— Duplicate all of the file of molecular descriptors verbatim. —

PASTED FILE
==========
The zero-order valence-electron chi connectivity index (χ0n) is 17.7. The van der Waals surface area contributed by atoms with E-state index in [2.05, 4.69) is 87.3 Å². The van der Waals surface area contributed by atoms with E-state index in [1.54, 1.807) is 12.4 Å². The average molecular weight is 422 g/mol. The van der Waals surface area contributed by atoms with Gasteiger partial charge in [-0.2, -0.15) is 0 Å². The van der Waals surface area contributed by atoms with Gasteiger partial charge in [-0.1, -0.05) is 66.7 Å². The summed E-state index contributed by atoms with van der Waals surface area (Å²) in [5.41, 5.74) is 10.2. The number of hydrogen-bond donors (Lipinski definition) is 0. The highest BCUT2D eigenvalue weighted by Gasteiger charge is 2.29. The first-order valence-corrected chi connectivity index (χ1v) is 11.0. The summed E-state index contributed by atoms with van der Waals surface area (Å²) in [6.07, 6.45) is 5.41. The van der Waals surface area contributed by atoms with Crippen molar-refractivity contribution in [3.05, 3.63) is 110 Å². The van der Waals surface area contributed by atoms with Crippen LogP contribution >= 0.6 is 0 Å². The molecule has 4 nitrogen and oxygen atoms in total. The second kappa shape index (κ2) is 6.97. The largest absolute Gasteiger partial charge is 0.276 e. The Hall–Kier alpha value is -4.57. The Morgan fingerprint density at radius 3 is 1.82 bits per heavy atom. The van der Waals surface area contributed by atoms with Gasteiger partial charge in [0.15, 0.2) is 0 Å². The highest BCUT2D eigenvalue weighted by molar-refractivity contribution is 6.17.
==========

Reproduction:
The zero-order valence-electron chi connectivity index (χ0n) is 17.7. The van der Waals surface area contributed by atoms with E-state index in [2.05, 4.69) is 87.3 Å². The van der Waals surface area contributed by atoms with E-state index in [1.54, 1.807) is 12.4 Å². The average molecular weight is 422 g/mol. The van der Waals surface area contributed by atoms with Gasteiger partial charge in [-0.2, -0.15) is 0 Å². The van der Waals surface area contributed by atoms with Gasteiger partial charge in [-0.1, -0.05) is 66.7 Å². The summed E-state index contributed by atoms with van der Waals surface area (Å²) in [5.41, 5.74) is 10.2. The number of hydrogen-bond donors (Lipinski definition) is 0. The highest BCUT2D eigenvalue weighted by Gasteiger charge is 2.29. The first-order valence-corrected chi connectivity index (χ1v) is 11.0. The summed E-state index contributed by atoms with van der Waals surface area (Å²) in [6.07, 6.45) is 5.41. The van der Waals surface area contributed by atoms with Crippen molar-refractivity contribution in [3.05, 3.63) is 110 Å². The van der Waals surface area contributed by atoms with Crippen LogP contribution >= 0.6 is 0 Å². The molecule has 4 nitrogen and oxygen atoms in total. The second kappa shape index (κ2) is 6.97. The largest absolute Gasteiger partial charge is 0.276 e. The Hall–Kier alpha value is -4.57. The Morgan fingerprint density at radius 3 is 1.82 bits per heavy atom. The van der Waals surface area contributed by atoms with Gasteiger partial charge in [0.15, 0.2) is 0 Å². The highest BCUT2D eigenvalue weighted by molar-refractivity contribution is 6.17.